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Opposition remains as toothless as before
Lalu, Mamata, Akhilesh no match for Modi-Shah
By Amulya Ganguli
None of the attempts by the BJP's opponents to pose a serious challenge to the ruling party at the Centre, including Lalu Prasad Yadav's "BhaJaPa bhagao, desh bachao" (oust BJP, save the country) rally in Patna, is likely to give the BJP sleepless nights.

It isn't only that the Opposition parties lack a leader with a pan-India appeal; one of their main disadvantages is that they are hobbled by the taint of corruption.

The Congress, for instance, is yet to get over the calumny of the scams which cut the ground from under its feet in 2014. And, now, the party finds itself in the company of Lalu Prasad, whose infamy over the fodder scam which led to his judicial conviction, has been compounded by the CBI's probe into the dubious transactions of his son, Tejashwi.

It was the charges against Tejashwi which made Bihar chief minister Nitish Kumar part company with Lalu Prasad's Rashtriya Janata Dal (RJD) and bring down the anti-BJP mahagathbandhan of 2015.

Since then, the Opposition has been trying to replicate the Grand Alliance of two years ago, seeing it as the only way to corner the BJP. But so far it has made no headway.

Nor is there any sign that it will do so in the near future if only because as long as the RJD remains a key component of the proposed tie-up, parties and groups like the Left, the Bahujan Samaj Party (BSP), the Aam Aadmi Party and the Nationalist Congress Party (NCP) will be wary of too close an association.

None of these parties and groups attended the Patna rally. Nor did Sonia and Rahul Gandhi. Lalu Prasad did succeed in getting Mamata Banerjee and Akhilesh Yadav on board.

But it has to be remembered that for all of Mamata Banerjee's ambitions to play a national role - she had earlier tried to team up with Mulayam Singh Yadav and Anna Hazare - the West Bengal chief minister's influence, as also that of Akhilesh Yadav, are limited to their respective states. Even in Tripura, some of Mamata Banerjee's party members have deserted her for the BJP.

Besides, she is not quite the pro-development role model which is Narendra Modi's forte. That is yet another of the opposition's disadvantages, for its economic direction is hazy.

While there are indications that even the Left is coming around to the view of the private sector playing a greater role in the economy - the change of focus from trade unions to corporate czars started in Buddhadev Bhattacharjee's time in West Bengal and is being followed to some extent in Kerala - many of the other parties, including the Congress, are still wedded to the concept of a controlled economy.

However, it is a line which is unlikely to enthuse the youth who are looking for employment and are not interested in a nanny state handing out doles. Modi's success in 2014 was based on the promise of employment-oriented growth. There is still the belief among sizeable sections of the population, as has been noted by Amartya Sen, that the reforms followed by him are the answer to the economic woes.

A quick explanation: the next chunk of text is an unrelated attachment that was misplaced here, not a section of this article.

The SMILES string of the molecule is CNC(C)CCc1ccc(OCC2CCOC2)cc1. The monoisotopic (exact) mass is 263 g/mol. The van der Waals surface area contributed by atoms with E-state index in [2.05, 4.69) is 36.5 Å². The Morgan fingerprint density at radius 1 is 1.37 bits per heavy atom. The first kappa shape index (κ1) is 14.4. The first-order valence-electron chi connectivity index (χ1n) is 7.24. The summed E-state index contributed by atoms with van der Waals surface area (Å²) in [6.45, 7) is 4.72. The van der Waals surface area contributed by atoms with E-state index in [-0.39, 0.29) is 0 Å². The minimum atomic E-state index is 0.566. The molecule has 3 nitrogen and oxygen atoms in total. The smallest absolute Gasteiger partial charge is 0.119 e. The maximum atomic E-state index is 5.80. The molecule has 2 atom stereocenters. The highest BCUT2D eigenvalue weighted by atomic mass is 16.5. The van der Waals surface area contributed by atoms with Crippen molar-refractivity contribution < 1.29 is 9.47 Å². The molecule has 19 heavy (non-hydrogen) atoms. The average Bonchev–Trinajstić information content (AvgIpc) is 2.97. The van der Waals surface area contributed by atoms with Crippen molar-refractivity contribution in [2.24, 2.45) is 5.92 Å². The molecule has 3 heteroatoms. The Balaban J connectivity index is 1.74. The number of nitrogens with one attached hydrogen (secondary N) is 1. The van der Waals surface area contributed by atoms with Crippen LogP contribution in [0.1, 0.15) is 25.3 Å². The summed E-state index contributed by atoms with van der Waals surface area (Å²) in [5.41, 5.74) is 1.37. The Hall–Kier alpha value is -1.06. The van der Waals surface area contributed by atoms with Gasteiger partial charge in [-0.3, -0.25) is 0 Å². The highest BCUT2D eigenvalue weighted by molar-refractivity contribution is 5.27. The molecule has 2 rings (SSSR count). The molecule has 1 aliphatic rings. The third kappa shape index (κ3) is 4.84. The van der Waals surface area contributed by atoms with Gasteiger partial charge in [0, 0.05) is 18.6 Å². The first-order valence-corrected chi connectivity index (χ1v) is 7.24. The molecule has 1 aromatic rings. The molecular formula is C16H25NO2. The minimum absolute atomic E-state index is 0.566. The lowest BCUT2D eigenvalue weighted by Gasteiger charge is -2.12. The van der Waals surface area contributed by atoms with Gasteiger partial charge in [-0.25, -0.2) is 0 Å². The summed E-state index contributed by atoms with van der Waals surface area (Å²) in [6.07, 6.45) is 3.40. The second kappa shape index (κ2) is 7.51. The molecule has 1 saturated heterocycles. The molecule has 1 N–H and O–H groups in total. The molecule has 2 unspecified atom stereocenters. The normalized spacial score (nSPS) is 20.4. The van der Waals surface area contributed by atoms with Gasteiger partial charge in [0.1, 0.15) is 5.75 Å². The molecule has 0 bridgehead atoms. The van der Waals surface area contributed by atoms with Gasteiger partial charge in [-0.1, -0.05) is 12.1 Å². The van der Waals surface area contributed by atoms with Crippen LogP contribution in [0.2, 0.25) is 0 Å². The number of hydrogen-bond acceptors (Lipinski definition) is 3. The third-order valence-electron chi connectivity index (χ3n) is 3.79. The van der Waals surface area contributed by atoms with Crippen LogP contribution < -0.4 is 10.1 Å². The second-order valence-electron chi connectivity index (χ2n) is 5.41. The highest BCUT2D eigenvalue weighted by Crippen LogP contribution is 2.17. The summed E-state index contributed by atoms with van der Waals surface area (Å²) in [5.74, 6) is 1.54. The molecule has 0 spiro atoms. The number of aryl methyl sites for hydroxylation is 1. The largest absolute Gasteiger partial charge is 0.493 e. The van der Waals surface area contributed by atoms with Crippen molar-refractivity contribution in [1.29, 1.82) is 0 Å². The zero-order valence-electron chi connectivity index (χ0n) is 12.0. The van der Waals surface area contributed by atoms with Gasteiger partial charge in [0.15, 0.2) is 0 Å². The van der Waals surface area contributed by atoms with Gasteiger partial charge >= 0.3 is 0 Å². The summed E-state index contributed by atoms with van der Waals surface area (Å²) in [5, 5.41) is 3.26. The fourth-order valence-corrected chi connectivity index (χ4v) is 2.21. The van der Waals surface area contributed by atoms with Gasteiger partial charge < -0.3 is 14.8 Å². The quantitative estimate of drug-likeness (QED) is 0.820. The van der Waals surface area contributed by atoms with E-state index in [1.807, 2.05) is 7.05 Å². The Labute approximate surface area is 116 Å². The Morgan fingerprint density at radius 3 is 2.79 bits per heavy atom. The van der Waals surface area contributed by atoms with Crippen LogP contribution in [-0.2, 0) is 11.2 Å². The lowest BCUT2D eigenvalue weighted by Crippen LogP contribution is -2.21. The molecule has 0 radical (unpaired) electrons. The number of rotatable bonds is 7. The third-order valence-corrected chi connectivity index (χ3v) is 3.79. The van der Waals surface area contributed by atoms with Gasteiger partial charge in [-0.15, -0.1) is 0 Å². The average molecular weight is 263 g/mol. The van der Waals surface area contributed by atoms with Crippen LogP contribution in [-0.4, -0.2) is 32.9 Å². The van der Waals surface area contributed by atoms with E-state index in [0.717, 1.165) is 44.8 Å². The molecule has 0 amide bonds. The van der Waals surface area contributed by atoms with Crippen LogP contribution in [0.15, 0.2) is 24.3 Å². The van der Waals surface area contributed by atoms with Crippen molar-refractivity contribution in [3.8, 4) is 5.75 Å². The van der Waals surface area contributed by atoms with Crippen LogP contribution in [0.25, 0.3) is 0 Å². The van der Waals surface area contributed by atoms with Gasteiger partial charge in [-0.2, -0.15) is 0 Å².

But Modi's current failures on this score, including the fall in the growth rate to 5.7 per cent, have made the BJP turn to fine-tuning its caste-based politics via the so-called sub-categorisation of the backward castes and expansion of the ambit of the "creamy layer", although the BJP is apparently still banking on Modi's energy and rhetoric and the general perception that he is the only one who can turn things around.

There is no possibility at the moment that the Opposition can engender such hopes. All it can do is to wait for anti-incumbency to undermine the BJP's position in the states where it has been in power for a longish period of time such as Madhya Pradesh, Chhattisgarh, Rajasthan and Gujarat.

But grievances against the ruling party can chip away at its majority, but may not be substantial enough to bring it down. For that to happen, the opposition needs a galvanizing figure. But there is no one in its ranks who can measure up to such expectations.

Yet, it is obvious that Modi is far more vulnerable today than in 2014. Apart from the slowing down of the economy, the modern-day phenomenon of jobless growth caused by the increasing recourse to automation in factories means that employment prospects will remain stagnant.

In addition, factors like farmers' distress have put the BJP on the back foot. Its administrative failures are also apparent from the recent lawlessness in Haryana and the deaths of children in U.P. Besides, the Muslims have never been as alienated as at present with the gau rakshaks running amok.

However, the opportunistic coming together of former adversaries like Mamata Banerjee and the Left, or Akhilesh Yadav and Mayawati, can only yield limited dividends. As the saying goes: The hour is here, but where is the man?

—(IPA Service)


News Updated at : Thursday, September 7, 2017
 
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